A Call to Visitation Ministry

Joonas Laajanen

Visiting the sick, the needy, and the shut-ins is part and parcel of pastoral vocation but also an office of kindness to which all Christians are called. There is a special obligation to engage in visitation when the subject is a brother or a sister. Open doors to visit unbelievers are also to be taken as evangelistic opportunities. Like earthly doctors offer medicine for the body, so Christians are to offer the medicine of the soul to those about to face eternity.

A Test of True Religion

True religion can be tested in many ways. James highlights visitation ministry as a prime example:

“Pure and undefiled religion before God and the Father is this: to visit orphans and widows in their trouble, and to keep oneself unspotted from the world.” (James 1:27 NKJV)

No one questions we are called by God to be invested in the truth (doctrine), and be on the watch in our walk so that it would be above reproach. But more is needed from us. Focusing on doctrine and a scandal-free life can be done without the love of Christ, who came and tabernacled among despised sinners. If we do not engage in a true ministry of mercy, we will soon find ourselves being cynical, cold-hearted, and suppressing a bad conscience that knows something is lacking.

In historical context, to visit orphans and widows is to visit those who need it. Elsewhere this command includes prisoners (Hebrews 13:3) and the sick (James 5:14). This wide category of people highlights the need for all Christians to engage in visitation. There are doors wide open, easily seen if we care to look around. Even unbelieving shut-ins are generally delighted to have a Christian come and read the Scriptures to them.

Jesus spoke the most plain words about visiting lonely believers who can’t come to church. His words make it clear that He cares about them deeply, and gives special attention to them. They are His sheep and they need to be fed. Jesus says:

“Then the King will say to those on His right hand, ‘Come, you blessed of My Father, inherit the kingdom prepared for you from the foundation of the world: for I was hungry and you gave Me food; I was thirsty and you gave Me drink; I was a stranger and you took Me in; I was naked and you clothed Me; I was sick and you visited Me; I was in prison and you came to Me.’” (Matthew 25:34–36 NKJV)

Visitation ministry is not the gospel. But it also isn’t opposed to God’s gospel, either. At a minimum, sincere visitation of the sick and the shut-ins is characteristic of true believers in opposition to the cold-hearted goats within the visible church and the world (Matthew 25:41–46). This should trouble those who can not remember the last time they made selfless and unseen sacrifices for the “least of these.”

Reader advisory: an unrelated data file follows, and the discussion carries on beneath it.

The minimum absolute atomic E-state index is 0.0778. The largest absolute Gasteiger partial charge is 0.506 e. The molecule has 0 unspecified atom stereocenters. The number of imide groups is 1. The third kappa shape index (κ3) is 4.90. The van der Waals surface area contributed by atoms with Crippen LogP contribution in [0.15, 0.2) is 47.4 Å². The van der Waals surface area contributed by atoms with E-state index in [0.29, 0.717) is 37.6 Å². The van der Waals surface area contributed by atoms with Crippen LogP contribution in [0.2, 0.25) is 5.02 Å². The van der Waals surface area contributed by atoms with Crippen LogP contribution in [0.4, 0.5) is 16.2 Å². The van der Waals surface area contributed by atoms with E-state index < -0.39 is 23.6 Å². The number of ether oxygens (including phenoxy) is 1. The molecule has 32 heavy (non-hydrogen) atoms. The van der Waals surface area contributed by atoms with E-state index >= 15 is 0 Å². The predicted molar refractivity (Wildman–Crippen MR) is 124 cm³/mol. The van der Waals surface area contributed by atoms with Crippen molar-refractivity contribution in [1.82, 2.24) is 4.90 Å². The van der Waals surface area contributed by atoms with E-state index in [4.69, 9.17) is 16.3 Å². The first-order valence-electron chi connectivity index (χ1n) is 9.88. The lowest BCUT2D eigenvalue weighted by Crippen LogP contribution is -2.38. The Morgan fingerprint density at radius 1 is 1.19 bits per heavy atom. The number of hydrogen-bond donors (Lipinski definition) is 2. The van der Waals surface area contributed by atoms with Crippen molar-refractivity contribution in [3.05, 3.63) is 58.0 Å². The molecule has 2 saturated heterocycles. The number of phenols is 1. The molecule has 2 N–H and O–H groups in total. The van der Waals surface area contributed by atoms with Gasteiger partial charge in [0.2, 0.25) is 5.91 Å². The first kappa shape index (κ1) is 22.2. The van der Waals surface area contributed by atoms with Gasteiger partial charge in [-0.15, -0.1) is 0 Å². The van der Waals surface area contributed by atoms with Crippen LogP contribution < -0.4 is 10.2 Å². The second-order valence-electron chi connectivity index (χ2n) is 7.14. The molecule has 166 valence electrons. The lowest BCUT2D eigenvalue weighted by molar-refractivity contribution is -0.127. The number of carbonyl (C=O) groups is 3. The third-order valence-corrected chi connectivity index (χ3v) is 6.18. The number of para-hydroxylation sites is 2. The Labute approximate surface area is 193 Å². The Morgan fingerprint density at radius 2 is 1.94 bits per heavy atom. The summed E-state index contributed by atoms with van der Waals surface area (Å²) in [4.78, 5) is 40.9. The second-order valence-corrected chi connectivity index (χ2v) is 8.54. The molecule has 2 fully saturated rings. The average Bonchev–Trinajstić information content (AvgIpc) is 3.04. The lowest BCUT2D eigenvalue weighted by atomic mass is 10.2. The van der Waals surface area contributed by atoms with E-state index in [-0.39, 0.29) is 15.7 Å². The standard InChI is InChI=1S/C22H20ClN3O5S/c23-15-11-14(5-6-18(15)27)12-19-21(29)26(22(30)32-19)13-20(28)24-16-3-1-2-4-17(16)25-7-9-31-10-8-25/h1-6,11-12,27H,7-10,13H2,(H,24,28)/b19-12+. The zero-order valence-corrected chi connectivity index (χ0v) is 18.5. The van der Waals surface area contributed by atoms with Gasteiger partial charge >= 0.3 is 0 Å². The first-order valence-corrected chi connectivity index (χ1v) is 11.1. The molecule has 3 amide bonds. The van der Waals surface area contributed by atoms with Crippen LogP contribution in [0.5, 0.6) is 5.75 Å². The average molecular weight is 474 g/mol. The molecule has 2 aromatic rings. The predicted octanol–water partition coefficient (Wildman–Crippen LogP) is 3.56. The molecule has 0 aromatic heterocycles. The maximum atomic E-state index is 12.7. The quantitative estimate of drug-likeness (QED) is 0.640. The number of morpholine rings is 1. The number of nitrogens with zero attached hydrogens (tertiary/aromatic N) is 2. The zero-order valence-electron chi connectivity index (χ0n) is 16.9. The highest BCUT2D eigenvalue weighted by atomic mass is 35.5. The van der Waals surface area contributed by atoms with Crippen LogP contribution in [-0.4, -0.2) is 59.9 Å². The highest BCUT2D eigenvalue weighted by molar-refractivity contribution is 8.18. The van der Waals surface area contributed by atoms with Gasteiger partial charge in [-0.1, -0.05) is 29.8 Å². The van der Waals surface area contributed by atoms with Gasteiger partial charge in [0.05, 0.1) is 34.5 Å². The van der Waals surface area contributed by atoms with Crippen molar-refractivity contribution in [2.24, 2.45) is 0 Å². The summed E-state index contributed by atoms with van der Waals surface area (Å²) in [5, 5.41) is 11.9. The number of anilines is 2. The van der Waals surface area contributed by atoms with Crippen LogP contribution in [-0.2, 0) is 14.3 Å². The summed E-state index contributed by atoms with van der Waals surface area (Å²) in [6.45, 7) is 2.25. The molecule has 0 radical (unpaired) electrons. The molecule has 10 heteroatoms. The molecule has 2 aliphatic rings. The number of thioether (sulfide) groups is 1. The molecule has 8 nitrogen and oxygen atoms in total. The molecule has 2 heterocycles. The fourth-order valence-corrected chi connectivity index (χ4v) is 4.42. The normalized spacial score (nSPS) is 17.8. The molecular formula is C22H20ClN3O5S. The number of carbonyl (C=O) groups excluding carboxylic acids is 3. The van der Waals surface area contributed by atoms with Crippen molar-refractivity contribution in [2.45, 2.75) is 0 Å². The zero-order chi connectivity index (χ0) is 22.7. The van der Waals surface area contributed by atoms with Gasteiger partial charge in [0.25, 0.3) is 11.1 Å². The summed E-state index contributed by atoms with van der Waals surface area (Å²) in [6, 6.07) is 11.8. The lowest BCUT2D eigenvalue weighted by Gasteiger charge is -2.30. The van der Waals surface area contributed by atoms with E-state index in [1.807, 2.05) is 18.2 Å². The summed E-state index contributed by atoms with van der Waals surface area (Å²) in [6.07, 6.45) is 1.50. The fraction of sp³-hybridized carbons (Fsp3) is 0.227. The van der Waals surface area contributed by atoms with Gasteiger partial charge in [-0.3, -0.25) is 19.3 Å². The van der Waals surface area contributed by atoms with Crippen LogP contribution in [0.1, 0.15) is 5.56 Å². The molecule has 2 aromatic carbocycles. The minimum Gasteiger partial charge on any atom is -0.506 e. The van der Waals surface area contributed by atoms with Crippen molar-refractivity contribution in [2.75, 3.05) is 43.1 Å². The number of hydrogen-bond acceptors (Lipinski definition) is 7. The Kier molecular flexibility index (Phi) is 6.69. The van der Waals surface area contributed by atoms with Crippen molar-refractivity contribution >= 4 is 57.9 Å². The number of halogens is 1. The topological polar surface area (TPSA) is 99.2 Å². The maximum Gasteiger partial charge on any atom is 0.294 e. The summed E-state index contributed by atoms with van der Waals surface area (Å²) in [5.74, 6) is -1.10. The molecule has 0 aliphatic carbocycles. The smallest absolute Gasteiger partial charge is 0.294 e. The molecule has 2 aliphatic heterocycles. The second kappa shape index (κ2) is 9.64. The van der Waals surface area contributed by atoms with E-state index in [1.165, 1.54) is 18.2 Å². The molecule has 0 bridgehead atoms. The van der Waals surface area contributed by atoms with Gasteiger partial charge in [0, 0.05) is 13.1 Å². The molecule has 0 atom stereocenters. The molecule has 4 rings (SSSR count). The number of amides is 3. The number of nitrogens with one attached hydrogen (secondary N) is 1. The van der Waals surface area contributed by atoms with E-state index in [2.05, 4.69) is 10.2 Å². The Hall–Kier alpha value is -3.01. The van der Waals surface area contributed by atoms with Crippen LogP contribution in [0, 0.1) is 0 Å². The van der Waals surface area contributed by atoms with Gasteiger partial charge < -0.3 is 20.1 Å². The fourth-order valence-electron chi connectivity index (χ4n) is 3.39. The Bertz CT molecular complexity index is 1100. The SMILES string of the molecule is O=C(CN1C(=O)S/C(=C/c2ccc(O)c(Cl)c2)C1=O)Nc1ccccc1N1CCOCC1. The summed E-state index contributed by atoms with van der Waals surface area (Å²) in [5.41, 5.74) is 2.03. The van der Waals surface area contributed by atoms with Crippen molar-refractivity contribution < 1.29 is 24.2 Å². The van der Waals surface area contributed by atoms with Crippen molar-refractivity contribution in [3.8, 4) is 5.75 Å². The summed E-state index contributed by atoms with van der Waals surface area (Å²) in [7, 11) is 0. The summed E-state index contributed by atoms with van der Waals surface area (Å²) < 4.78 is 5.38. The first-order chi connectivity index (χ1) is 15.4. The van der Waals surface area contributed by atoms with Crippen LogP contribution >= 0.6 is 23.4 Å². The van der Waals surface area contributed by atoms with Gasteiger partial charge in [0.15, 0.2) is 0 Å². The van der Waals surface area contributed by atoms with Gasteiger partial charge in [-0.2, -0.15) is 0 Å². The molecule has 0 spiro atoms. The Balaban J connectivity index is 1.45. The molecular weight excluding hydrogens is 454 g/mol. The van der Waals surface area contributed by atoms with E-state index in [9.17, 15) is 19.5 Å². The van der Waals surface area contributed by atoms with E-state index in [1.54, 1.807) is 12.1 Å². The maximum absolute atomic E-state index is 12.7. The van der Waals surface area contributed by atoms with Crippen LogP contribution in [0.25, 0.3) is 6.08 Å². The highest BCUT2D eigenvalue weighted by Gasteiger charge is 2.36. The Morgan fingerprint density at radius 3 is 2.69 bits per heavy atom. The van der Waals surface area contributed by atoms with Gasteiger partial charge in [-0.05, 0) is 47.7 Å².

The Personal Blessing of Visitation

Visitation ministry is practical, root-level Christianity. When I visit an elderly shut-in, I am talking to a person who may not be here tomorrow. All the deep learning and conversations over a beer with other ministers usually have no place here (especially with unbelievers).

Every time my aim is the same: I want this person to face God in a state of peace, not in a state of enmity. And yet I can not preach to them, get angry, or show frustration. Trusting in God’s sovereignty, I try to go through the basics: I read the Psalms, evangelistic words and promises of Jesus, make use of Heidelberg Catechism, and seek to pray for them in a way that will communicate my love (and God’s love) for them. What do I gain from this? Through visitation, we can personally experience the truthfulness of the words: “It is more blessed to give than to receive.” Visiting takes time, is not paid for, and is usually a private matter not to be discussed with outsiders.

The Ecclesiological Reward for Visitation

God rewards faithful congregations in this time. He receives our works done in Christ, through the Holy Spirit. In Isaiah 58 God gave a conditional promise to bless the Church especially, if they remembered to do visitation ministry. This promise stands in the New Covenant for individual congregations.

To keep the Sabbath holy included having sincere love towards men for whom the Sabbath was made. Keeping the Lord’s Day is vital in the New Covenant (Hebrews 10:25), but there is a danger of forgetting what the Jews neglected as well. To do the invisible work of visitation would however contribute to the blessedness of the visible congregation:

“Then your light shall break forth like the morning, Your healing shall spring forth speedily, And your righteousness shall go before you; The glory of the Lord shall be your rear guard. Then you shall call, and the Lord will answer; You shall cry, and He will say, ‘Here I am.’ “If you take away the yoke from your midst, The pointing of the finger, and speaking wickedness, If you extend your soul to the hungry And satisfy the afflicted soul, Then your light shall dawn in the darkness, And your darkness shall be as the noonday. The Lord will guide you continually, And satisfy your soul in drought, And strengthen your bones; You shall be like a watered garden, And like a spring of water, whose waters do not fail.” (Isaiah 58:8–11 NKJV)

What marvelous promises! God owes the church nothing. Yet, He promises longevity and fruitfulness to churches whose faith works through love. Let us take hold of these promises by humble faith as we seek to fulfill the task of visitation among other blessed duties.

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